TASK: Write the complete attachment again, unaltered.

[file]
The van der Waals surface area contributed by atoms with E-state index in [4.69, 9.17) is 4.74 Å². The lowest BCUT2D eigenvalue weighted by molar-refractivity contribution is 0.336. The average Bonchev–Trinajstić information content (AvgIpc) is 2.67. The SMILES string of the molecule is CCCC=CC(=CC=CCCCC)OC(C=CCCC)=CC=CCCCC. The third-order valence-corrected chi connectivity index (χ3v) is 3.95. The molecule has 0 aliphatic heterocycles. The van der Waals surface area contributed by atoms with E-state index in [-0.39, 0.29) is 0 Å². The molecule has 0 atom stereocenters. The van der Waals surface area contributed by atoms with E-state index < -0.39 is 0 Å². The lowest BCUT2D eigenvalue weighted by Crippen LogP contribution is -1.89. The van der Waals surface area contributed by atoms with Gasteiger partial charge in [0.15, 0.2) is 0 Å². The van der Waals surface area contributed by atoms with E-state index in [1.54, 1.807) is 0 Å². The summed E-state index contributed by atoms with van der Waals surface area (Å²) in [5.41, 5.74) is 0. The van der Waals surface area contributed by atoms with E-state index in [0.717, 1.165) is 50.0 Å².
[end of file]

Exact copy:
The van der Waals surface area contributed by atoms with E-state index in [4.69, 9.17) is 4.74 Å². The lowest BCUT2D eigenvalue weighted by molar-refractivity contribution is 0.336. The average Bonchev–Trinajstić information content (AvgIpc) is 2.67. The SMILES string of the molecule is CCCC=CC(=CC=CCCCC)OC(C=CCCC)=CC=CCCCC. The third-order valence-corrected chi connectivity index (χ3v) is 3.95. The molecule has 0 aliphatic heterocycles. The van der Waals surface area contributed by atoms with E-state index in [-0.39, 0.29) is 0 Å². The molecule has 0 atom stereocenters. The van der Waals surface area contributed by atoms with E-state index < -0.39 is 0 Å². The lowest BCUT2D eigenvalue weighted by Crippen LogP contribution is -1.89. The van der Waals surface area contributed by atoms with Gasteiger partial charge in [0.15, 0.2) is 0 Å². The van der Waals surface area contributed by atoms with E-state index in [1.54, 1.807) is 0 Å². The summed E-state index contributed by atoms with van der Waals surface area (Å²) in [5.41, 5.74) is 0. The van der Waals surface area contributed by atoms with E-state index in [0.717, 1.165) is 50.0 Å².